These are the ribs that prove you can do it in about 2 hours, start to finish -- and without the dreaded parboiling. Barbecue master Steve Raichlen likes a little chew to the meat, and this "smoke roasting" method, over indirect medium heat instead of the classic low-and-slow approach, is a simple way to get delectable ribs in a reasonable time.
Besides charcoal, you'll need a temperature gauge for the grill; 1 1/2 cups wood chips or chunks, soaked for 1 hour in water to cover, then drained; and a barbecue mop.
Servings: 4 - 6
- For the mop sauce
- 3 tablespoons unsalted butter
- 1 cup apple cider
- 3 tablespoons bourbon (may substitute 3 additional tablespoons apple cider)
- 3 tablespoons low-sodium soy sauce
- For the rub and ribs
- 2 tablespoons kosher salt
- 2 tablespoons light brown sugar
- 2 tablespoons sweet paprika
- 1 tablespoon freshly ground black pepper
- 2 teaspoons dry mustard, such as Colman's
- 2 teaspoons garlic powder
- 1/2 teaspoon celery seed
- 2 to 3 racks (4 to 5 pounds) baby back or loin back pork ribs
- Lemon Brown Sugar Barbecue Sauce (see related recipe), or your favorite barbecue sauce
For the mop sauce: Melt the butter in a medium nonreactive saucepan over medium heat. Add the cider, bourbon and soy sauce, stirring to combine. Reduce the heat to low and keep warm until ready to use.
For the rub: Combine the salt, brown sugar, paprika, pepper, dry mustard, garlic powder and celery seed in a small bowl, mixing to break up any lumps. Set aside 1 tablespoon of the mixture for serving.
For the ribs: Place a rack of ribs, meat side down, on a rimmed baking sheet. Remove the thin, papery membrane from the rack by inserting a butter knife or the tip of a meat thermometer or skewer under it, starting at the end of one of the middle bones, and lifting it up. Use a dishcloth or paper towel to gain a secure grip, then grab the end of the membrane and peel it off. Repeat with the remaining rack.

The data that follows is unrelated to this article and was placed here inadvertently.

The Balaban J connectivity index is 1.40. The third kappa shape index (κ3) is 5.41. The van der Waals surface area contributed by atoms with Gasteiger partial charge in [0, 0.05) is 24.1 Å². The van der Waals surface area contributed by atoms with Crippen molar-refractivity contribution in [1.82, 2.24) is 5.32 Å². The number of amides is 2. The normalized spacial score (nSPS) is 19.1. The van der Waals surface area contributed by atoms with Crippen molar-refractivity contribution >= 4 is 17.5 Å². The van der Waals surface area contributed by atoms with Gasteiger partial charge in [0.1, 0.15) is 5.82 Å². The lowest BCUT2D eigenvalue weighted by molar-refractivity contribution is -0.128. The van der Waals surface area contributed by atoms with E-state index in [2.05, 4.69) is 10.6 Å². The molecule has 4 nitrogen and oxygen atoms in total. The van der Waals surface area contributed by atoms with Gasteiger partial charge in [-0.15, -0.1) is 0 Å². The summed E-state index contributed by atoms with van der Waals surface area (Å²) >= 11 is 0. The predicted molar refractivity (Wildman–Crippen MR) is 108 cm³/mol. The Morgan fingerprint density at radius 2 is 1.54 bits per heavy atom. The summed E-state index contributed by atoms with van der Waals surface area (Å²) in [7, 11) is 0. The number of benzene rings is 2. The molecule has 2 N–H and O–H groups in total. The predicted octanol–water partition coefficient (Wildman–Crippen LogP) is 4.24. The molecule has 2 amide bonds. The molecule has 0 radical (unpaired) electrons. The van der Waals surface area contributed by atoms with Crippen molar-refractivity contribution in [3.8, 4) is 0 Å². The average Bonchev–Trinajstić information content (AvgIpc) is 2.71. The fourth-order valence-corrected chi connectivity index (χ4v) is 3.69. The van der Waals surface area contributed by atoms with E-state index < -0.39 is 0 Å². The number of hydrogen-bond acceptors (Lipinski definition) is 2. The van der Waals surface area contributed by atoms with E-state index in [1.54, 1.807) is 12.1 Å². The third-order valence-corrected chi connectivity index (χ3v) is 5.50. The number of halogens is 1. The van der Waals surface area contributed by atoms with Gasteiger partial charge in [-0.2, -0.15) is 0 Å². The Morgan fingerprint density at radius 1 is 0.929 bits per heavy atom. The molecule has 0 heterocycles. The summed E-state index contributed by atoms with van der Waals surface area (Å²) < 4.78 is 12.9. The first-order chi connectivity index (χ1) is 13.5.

Sprinkle all but the reserved 1 tablespoon of rub over both sides of the ribs, working it into the meat. Cover the ribs with plastic wrap and refrigerate while you prepare the grill.
To set up the grill for indirect grilling: If using charcoal, light charcoal in a chimney starter. Dump or rake the lighted coals into 2 mounds on opposite sides of the grill. Place an aluminum foil drip pan in the center under the grate. If using gas, with a two-burner grill, set one burner to medium and leave the other unlit; with three or more burners, set the outside or front and rear burners to medium and leave the center burners unlit. Cover the grill and preheat to medium (325 to 350 degrees).
When ready to cook, brush and oil the grill grate. Place the ribs, bone side down, in the center of the grate, over the drip pan if using charcoal, and away from the heat; or use a vertical rib rack if the grill is too small. Toss half the wood chips on each mound of coals, or use a smoker box in a gas grill. Cover the grill and cook the ribs for 45 minutes.
Mop the ribs on both sides with the mop sauce. Close the grill and cook for 45 to 60 minutes, mopping the ribs every 15 minutes and replenishing the coals if necessary to maintain 325 to 350 degrees. Cook until the ribs are well browned and are tender enough to pull apart with your fingers, and the meat has shrunk back from the ends of the bones by about 1/4 inch.
Just before serving, brush the ribs all over with some of the Lemon Brown Sugar Barbecue Sauce (see related recipe). Move the ribs directly over the fire. Grill them for 1 to 3 minutes per side, until the sauce on the ribs is browned and bubbling.
Transfer the ribs to a large platter or cutting board. Let them rest for a few minutes, then cut the racks in half or into individual ribs. Sprinkle a little of the reserved rub over the ribs. Serve immediately, and pass the remaining barbecue sauce at the table.
Adapted from "Raichlen on Ribs, Ribs, Outrageous Ribs" (Workman, 2006).
Tested by Joe Yonan.
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